AMD's Bulldozer cores to push to 3.5 GHz and beyond
Big bump in oomph per socket
ISSCC Chip maker Advanced Micro Devices lifted the veil a bit on the "Bulldozer" core module at the IEEE's International Solid-State Circuits Conference in San Francisco, showing off the power savings and faster clock speeds that the new design will allow for its workstation and server processors.
As is the case with most of the enterprise processor presentations at ISSCC, the ones done by chip engineers Hugh McIntyre – who talked about the Bulldozer core module – and Michael Golden – who talked about the out-of-order scheduler and integer unit used in the chips – are full of electrical engineering goodness, a very large portion of which goes right over El Reg's head. But there are a few things that mere journos can understand, and some pretty pictures to go along with them.
First and foremost, here is the first sighting of the actual Bulldozer core module, which McIntyre showed off:
Up until this time, AMD has only been showing an abstracted block diagram of the Bulldozer module. As El Reg has previously reported, the Bulldozer core is implemented in GlobalFoundries' 32nm, 11-metal layer, high-k metal gate, silicon-on-insulator wafer-baking processes. The idea behind the core module is to have some components shared across two cores, but to give each core its own thread (with no simultaneous multithreading) to have two strong cores. Each core – which means an integer unit and a floating point unit – in the Bulldozer module has its own integer unit scheduler and L1 data caches, but the cores share fetch and decode units as well as a floating point scheduler and L2 cache memory.
The Bulldozer modules are cookie-cuttered in two-core units, and the future "Valencia" Opteron chip will be four of these modules with a shared memory controller, L3 cache, and northbridge spanning the four modules and eight cores. Here's what the Valencia chip, presumably to be called the Opteron 4200, looks like:
AMD has not shown an Interlagos Opteron 6200 chip, and there's a reason for that. The Interlagos chip is just two Valencias in a single package, sharing the same G34 socket.
Each integer unit in each Bulldozer core has four pipelines, capable of executing one instruction per cycle. A Bulldozer core module has two 128-bit floating point units, which can do two 64-bit double-precision operations per clock or four 32-bit single precision operations. Either core in the module can see if the other core is doing floating point math. If it is not, then one core can take all 256 bits and do four double-precision or eight single-precision ops in a single clock cycle. AMD has started calling this an AVX mode.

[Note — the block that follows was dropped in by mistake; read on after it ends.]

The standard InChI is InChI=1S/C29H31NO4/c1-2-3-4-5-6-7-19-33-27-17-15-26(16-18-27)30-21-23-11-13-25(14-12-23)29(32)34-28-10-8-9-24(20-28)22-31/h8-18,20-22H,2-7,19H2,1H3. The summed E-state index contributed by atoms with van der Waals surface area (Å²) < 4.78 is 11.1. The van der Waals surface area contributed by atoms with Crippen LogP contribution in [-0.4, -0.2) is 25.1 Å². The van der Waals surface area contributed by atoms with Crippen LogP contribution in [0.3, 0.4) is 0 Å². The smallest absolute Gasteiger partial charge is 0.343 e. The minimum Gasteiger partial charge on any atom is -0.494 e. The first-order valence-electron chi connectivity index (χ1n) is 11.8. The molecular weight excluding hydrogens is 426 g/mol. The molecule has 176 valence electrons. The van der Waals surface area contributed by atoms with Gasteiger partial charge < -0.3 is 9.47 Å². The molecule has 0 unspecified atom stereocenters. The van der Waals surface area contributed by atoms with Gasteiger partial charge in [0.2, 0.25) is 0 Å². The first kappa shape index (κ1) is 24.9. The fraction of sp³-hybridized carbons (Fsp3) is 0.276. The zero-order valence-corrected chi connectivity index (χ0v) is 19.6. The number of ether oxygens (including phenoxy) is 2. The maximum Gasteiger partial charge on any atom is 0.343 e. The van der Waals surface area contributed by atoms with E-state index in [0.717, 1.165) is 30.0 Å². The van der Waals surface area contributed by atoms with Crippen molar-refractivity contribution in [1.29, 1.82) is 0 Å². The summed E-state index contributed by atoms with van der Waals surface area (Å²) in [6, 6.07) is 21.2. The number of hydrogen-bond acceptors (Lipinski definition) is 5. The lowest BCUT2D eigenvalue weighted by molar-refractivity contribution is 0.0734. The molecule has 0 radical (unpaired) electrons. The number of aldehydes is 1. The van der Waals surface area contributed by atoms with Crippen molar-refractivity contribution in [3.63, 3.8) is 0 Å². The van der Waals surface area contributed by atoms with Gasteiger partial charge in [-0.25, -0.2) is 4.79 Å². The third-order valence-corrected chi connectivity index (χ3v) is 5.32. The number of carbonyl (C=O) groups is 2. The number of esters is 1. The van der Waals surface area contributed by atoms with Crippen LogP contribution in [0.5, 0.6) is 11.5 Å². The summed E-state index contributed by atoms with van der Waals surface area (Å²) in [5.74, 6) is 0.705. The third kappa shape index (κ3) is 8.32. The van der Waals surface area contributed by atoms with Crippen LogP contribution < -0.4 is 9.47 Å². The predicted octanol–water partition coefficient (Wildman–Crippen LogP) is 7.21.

The Bulldozer module has 2 MB of L2 cache memory and has a total of 213 million transistors, according to McIntyre. The module has an area of 30.9 square millimeters and is designed to run at between 0.8 to 1.3 volts. Here's a zoom into the Bulldozer core module:
As you can see, the module has a 64 KB L1 instruction cache that is shared by both cores in the Bulldozer module, with each core having its own 16 KB L1 data cache and load/store units. The module has a shared microcode ROM, and the cores share a branch predictor, instruction fetch, and instruction decode units. The white line around the chip is a trough that allows for power to be completely shut down to each core module. So it looks like AMD will be gating power at the module, not the core level. It is not clear how this will compare to chip designs that are going to be gating at the core level.
The scheduler is capable of holding 40 entries and can issue four instructions per cycle and wake up on a single cycle. The floating point unit has new multiply-accumulate functions and supports a slew of new instructions, including SSE3, SSE4.1, and SSE4.2 SIMD extensions, on-chip AES encryption/decryption, XOP and PCLMULQDQ, which is used to perform a carry-less multiplication of two 64-bit integers.